Shepherd Gourmet in Top 10
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May 23, 2012  |  Vote 0    0

Shepherd Gourmet in Top 10

St. Marys Journal Argus

By Stew Slater, Staff reporter

Food In Canada Magazine, in its May edition, has recognized St. Marys-based Shepherd Gourmet Dairy as one of its top 10 innovative companies for 2012.

“We tend to change and innovate fairly quickly according to what our customers want,” said company president and founding cheese maker Stew Cardiff, when asked for his impression of why the magazine decided to include the company on its annual list.

The Food In Canada article chronicles Cardiff’s 2003 transition from banker to owner of a struggling cheese processor, and the company’s transformation since that time into a nationally-recognized leader in the production of cheeses and yogurt — initially from sheep milk but now increasingly from cow and goat milk as well.

“Our product is seen nationally and has grown rapidly over the last few years,” Cardiff told the Journal Argus earlier this week. “(The magazine’s editors) were seeing new products come out from us constantly — different types of feta cheese and different cheeses and yogurts.”

Last year, Shepherd Gourmet Dairy received a $1.3 million Rural Economic Development grant from the Ontario government, in support of a recently-completed $4.3-million expansion of the James Street South plant. That expansion — along with Cardiff’s seemingly limitless desire to perfect the production of dairy products that are currently imported into Canada (he twice travelled to Greece to study cheesemaking; a recently-introduced Bulgarian yogurt is, he claims, “arguably, as traditional as what’s brought in from Bulgaria”) — has helped Shepherd Gourmet expand its product line to 30 different “SKUs” (shelf keeping units).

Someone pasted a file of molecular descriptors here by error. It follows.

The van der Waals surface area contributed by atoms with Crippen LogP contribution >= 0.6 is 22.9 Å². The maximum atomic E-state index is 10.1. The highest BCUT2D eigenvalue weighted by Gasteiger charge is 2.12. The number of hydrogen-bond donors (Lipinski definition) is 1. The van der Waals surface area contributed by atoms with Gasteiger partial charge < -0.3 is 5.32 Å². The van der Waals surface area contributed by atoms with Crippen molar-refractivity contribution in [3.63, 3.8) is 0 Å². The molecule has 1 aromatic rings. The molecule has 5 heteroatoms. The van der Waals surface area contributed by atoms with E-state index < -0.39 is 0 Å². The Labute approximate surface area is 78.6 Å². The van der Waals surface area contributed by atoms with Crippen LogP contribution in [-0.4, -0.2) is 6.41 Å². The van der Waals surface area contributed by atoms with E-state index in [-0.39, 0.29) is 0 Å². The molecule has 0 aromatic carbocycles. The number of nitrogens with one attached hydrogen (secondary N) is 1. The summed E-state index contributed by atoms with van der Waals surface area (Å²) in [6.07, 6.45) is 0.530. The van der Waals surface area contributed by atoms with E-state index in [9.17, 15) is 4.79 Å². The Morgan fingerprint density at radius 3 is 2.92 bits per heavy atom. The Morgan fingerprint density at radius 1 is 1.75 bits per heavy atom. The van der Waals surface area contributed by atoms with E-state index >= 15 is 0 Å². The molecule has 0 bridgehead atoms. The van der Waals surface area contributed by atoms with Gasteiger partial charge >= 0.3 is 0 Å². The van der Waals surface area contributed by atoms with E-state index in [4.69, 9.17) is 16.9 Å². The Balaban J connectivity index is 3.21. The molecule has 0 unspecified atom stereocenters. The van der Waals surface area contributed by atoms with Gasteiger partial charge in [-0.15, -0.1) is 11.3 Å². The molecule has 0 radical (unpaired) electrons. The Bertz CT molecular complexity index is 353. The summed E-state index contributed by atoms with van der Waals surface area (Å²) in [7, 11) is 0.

More importantly to Cardiff, however, it has also allowed the company to expand its employee base, with a projected workforce of 40 once a Greek style yogurt and some other products receive their full launch by late 2012. The workforce on the region’s farms also stands to gain, he adds, noting “the trickle-down impact to the farm gate level” translates into about 50 family farms being assured of a market for their sheep milk, with other benefits accruing to the region’s cow, goat and dairy transportation sectors.

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